I was given a copy of “Journey by Moonlight” when I was nineteen, and have loved Antal Szerb ever since. He is a beautiful writer, combining that peculiar sense of Hungarian fatality; a relish for the absurd; and acute observations of the human condition with a remarkable lightness of touch. In Len Rix’s wonderful translations, he is also always eminently quotable:
“In London November isn’t a month, it’s a state of mind.”
“We carry within ourselves the direction our lives will take. Within ourselves burn the timeless, fateful stars.”
I wish I knew more about his life. I know that that he lost his position as a Professor of Literature at the University of Szeged, and that his History of World Literature was put on a list of forbidden works, because he was from a Jewish background. Despite being given several opportunities to leave Hungary during the 1940’s, Szerb stayed because he would not abandon his friends, family and other writers. He was eventually sent to a concentration camp in 1944, and was beaten to death a year later.
I cannot, or perhaps will not, apply practical criticism to his work, or divorce his writing from the story of his own life – particularly when reading “The Third Tower: Journeys into Italy.” This short volume, beautifully published by Pushkin Press, contains a series of mini-essays and observations written by Szerb during a holiday in Italy in 1936. His writing, as always translated by Len Rix, would be hauntingly beautiful enough even without its prescience. But the fact is that Szerb foretells the war here, and the way in which Europe would shortly be torn apart:
“Then it occurred to me that I simply must go to Italy – while Italy remains where it is, and while going there is still possible. Who knows for how much longer that will be; indeed, for how much longer I, or any of us, will be able to go anywhere? The way events are moving, no one will be able to set foot outside his own country.”
What Szerb could not know, even though it feels as though he suspects it, was that this brewing conflict would lead to his own death, and that lends this volume a brutal pathos. Particularly because in amongst these pieces about bourgeois self-consciousness; the fierce heat of an Italian summer; the apparent plainness of Venetian women; and the great art which Italy has inspired, is what is essentially a declaration of independence. During this trip, Antal Szerb found peace through solitude and, when confronted by the strange, homogeneous mass of holidaying Italians, asserted his own integral sense of individuality:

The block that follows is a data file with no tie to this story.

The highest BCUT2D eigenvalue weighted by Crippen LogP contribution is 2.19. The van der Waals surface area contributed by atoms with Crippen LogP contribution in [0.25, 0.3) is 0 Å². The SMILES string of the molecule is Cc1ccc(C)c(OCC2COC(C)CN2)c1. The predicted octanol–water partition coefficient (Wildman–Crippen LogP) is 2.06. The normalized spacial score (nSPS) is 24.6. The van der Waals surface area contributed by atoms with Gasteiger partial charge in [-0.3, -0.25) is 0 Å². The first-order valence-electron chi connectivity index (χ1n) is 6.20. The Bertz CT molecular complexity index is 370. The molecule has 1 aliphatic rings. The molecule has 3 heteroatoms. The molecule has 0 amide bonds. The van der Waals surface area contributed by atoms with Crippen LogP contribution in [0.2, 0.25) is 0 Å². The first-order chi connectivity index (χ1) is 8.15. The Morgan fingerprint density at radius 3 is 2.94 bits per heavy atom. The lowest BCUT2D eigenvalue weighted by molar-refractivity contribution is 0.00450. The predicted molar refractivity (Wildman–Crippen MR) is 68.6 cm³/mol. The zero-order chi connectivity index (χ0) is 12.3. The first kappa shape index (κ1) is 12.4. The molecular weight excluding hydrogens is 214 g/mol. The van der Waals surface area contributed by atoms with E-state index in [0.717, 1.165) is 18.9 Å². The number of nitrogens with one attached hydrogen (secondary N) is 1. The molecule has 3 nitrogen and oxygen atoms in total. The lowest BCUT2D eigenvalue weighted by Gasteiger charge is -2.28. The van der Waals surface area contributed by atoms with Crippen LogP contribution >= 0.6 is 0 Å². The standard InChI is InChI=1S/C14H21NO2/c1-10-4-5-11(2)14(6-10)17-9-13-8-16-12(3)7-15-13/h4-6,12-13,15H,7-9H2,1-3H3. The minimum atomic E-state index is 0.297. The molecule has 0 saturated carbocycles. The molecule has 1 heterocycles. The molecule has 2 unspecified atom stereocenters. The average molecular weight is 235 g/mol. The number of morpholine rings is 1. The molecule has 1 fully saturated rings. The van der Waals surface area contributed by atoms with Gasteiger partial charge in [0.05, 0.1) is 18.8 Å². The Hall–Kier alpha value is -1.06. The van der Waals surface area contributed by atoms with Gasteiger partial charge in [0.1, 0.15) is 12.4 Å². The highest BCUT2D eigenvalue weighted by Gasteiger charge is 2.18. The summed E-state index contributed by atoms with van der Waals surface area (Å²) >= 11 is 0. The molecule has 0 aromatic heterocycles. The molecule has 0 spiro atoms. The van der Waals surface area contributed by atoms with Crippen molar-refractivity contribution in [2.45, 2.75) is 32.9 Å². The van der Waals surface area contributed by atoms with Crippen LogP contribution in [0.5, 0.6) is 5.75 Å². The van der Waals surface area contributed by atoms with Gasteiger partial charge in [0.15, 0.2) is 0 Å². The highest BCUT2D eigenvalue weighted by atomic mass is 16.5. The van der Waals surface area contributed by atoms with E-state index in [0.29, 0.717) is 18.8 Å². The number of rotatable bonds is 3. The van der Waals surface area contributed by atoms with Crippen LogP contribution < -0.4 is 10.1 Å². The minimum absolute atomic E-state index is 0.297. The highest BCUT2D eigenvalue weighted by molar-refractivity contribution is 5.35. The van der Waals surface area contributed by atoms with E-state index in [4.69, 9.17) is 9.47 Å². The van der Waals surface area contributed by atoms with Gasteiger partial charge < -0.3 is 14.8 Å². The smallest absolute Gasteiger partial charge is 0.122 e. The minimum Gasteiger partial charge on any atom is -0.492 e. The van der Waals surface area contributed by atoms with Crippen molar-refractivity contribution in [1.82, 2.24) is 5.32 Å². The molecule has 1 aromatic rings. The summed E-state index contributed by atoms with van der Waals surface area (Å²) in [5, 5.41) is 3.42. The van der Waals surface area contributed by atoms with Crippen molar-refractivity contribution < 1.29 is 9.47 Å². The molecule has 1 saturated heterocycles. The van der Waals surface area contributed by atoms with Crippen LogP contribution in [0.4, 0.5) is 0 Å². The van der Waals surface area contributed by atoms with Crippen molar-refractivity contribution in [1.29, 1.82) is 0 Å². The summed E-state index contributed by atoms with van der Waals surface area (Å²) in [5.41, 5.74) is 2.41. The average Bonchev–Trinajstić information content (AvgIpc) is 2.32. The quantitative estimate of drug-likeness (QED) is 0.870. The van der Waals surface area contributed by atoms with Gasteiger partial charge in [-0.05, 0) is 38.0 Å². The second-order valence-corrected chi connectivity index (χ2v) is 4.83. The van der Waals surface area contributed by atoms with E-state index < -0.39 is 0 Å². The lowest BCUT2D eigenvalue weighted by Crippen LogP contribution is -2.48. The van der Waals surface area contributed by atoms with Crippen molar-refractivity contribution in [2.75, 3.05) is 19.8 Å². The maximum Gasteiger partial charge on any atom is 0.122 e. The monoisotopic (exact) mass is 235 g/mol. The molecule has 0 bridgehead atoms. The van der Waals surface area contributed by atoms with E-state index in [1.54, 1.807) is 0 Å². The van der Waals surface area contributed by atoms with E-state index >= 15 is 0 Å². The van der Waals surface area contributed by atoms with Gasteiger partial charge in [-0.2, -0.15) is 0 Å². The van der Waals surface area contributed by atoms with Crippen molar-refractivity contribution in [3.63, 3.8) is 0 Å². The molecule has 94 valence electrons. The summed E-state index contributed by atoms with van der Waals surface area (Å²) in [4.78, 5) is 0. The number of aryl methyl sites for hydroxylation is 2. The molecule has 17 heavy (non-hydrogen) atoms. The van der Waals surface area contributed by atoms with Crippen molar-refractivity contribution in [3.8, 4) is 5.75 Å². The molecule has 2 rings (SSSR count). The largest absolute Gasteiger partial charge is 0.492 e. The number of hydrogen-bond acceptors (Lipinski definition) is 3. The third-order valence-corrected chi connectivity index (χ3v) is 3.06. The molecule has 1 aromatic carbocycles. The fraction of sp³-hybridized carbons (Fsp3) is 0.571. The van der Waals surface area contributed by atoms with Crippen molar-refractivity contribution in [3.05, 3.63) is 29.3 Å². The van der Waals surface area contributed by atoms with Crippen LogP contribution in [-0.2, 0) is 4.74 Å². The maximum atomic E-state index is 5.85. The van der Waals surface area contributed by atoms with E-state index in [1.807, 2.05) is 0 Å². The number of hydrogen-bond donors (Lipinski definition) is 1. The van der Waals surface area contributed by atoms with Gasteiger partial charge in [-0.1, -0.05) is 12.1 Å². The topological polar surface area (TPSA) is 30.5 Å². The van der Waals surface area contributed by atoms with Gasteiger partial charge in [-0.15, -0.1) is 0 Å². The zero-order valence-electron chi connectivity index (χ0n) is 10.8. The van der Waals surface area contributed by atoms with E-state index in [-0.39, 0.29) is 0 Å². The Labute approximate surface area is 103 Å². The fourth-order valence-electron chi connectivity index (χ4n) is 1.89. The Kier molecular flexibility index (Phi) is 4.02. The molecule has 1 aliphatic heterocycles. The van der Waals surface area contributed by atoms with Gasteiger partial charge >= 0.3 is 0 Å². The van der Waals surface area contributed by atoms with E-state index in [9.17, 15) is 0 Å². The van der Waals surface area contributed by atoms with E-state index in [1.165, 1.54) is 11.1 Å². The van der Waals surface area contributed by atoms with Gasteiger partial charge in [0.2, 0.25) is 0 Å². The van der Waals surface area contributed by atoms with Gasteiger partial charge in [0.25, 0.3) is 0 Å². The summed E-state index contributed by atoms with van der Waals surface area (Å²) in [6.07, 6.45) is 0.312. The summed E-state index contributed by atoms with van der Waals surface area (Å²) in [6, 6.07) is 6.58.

“I can feel the good this solitude is doing me. My thoughts arrange themselves in longer sequences. My feelings are more intense, and I see their outlines more clearly….It is a comfort to know that I have discovered this panacea, even if it wont always be part of my life.”
He was killed in 1945 in part because Jewish families were stripped of their individuality, and people were reduced to groups; again with his prescience he identifies something of that in the Fascist state – individuals sacrificing themselves to the mob – and instinctively rejects it. It is almost as though we see him becoming his own champion, formulating his opposition to anti-Semitism years before he himself would be the victim of persecution:
“But, on a moral or ethical level, this immeasurably inflated patriotic self-esteem has transformed every Italian into a hero, puffed him up into a citizen of a second Roman Imperium. Sitting here on the train I have the feeling that, compared to anywhere else the people are altogether more of a body…their boundaries dissolved in the shared Fascist enthusiasm.”
His journey through Italy leads Szerb to a recognition of the importance of rejecting collectivism, and protecting his own soul from governments or “any set of beliefs” – “I shielded my solitariness from them, and from the European future that they represented for me.” It seems entirely right that this message should have survived his own senseless death, and should be one of the ways in which he is remembered and for which he is loved.
The “Third Tower” of the title, then, refers to the three medieval towers in the mountaintop town of San Marino. Very near the end of his holiday, Szerb made his way through the heat and along the Road to the Third Tower – and, as the other tourists and day-trippers fell by the way-side, carried on alone; literally climbing his way out of the feeling of restlessness and uncertainty which had been plaguing him. It was at the foot of that final tower, as he looked out at the view of a country he loved but which was not his own, that his happy solitude reached its zenith. By the time he reached his journey’s end in Trieste he was tired – he had endured mosquito bites, pokey hotel rooms, packed trains and sleeplessness – but he had discovered peace and the strength to face whatever the future might hold. As I say, his closing words are all the more powerful because we know what Antal Szerb would be confronted by over the final years of his life – but they are still incredibly important now, when it is so easy to lose your own sense of self in the noise of the modern world.
“Somehow, all it needs now is courage. Just don’t surrender your solitude for anything or anyone. How does Milton’s Satan put it? “What matters where, if I still be the same?” Whatever becomes of Europe, trust in your inner stars. Somewhere, always, a Third Tower will be waiting for you.
Liberty Statue, Budapest